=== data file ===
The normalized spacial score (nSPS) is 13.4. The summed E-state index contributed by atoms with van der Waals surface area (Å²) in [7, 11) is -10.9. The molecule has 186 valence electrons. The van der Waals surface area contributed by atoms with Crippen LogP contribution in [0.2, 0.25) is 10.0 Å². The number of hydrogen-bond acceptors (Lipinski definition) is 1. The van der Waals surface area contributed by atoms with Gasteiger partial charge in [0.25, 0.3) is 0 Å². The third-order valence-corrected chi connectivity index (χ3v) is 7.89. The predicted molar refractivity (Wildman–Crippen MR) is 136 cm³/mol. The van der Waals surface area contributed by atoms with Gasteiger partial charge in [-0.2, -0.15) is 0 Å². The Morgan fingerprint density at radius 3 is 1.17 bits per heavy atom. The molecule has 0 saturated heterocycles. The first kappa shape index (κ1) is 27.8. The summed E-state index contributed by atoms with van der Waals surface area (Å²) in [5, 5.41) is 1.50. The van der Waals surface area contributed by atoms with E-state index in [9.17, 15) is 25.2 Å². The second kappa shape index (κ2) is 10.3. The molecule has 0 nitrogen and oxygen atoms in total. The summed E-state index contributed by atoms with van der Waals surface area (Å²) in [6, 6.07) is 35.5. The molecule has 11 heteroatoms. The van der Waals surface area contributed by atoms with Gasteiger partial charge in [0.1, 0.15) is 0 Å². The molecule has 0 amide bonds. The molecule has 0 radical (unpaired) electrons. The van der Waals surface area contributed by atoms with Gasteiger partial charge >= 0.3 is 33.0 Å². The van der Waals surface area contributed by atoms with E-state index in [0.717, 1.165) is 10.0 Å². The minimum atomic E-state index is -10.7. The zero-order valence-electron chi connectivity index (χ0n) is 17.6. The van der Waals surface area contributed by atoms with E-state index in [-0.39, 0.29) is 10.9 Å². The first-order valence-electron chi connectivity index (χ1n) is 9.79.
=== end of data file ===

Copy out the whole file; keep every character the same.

The normalized spacial score (nSPS) is 13.4. The summed E-state index contributed by atoms with van der Waals surface area (Å²) in [7, 11) is -10.9. The molecule has 186 valence electrons. The van der Waals surface area contributed by atoms with Crippen LogP contribution in [0.2, 0.25) is 10.0 Å². The number of hydrogen-bond acceptors (Lipinski definition) is 1. The van der Waals surface area contributed by atoms with Gasteiger partial charge in [0.25, 0.3) is 0 Å². The third-order valence-corrected chi connectivity index (χ3v) is 7.89. The predicted molar refractivity (Wildman–Crippen MR) is 136 cm³/mol. The van der Waals surface area contributed by atoms with Gasteiger partial charge in [-0.2, -0.15) is 0 Å². The Morgan fingerprint density at radius 3 is 1.17 bits per heavy atom. The molecule has 0 saturated heterocycles. The first kappa shape index (κ1) is 27.8. The summed E-state index contributed by atoms with van der Waals surface area (Å²) in [5, 5.41) is 1.50. The van der Waals surface area contributed by atoms with E-state index in [9.17, 15) is 25.2 Å². The second kappa shape index (κ2) is 10.3. The molecule has 0 nitrogen and oxygen atoms in total. The summed E-state index contributed by atoms with van der Waals surface area (Å²) in [6, 6.07) is 35.5. The molecule has 11 heteroatoms. The van der Waals surface area contributed by atoms with Gasteiger partial charge in [0.1, 0.15) is 0 Å². The molecule has 0 amide bonds. The molecule has 0 radical (unpaired) electrons. The van der Waals surface area contributed by atoms with Gasteiger partial charge >= 0.3 is 33.0 Å². The van der Waals surface area contributed by atoms with E-state index in [0.717, 1.165) is 10.0 Å². The minimum atomic E-state index is -10.7. The zero-order valence-electron chi connectivity index (χ0n) is 17.6. The van der Waals surface area contributed by atoms with E-state index in [-0.39, 0.29) is 10.9 Å². The first-order valence-electron chi connectivity index (χ1n) is 9.79.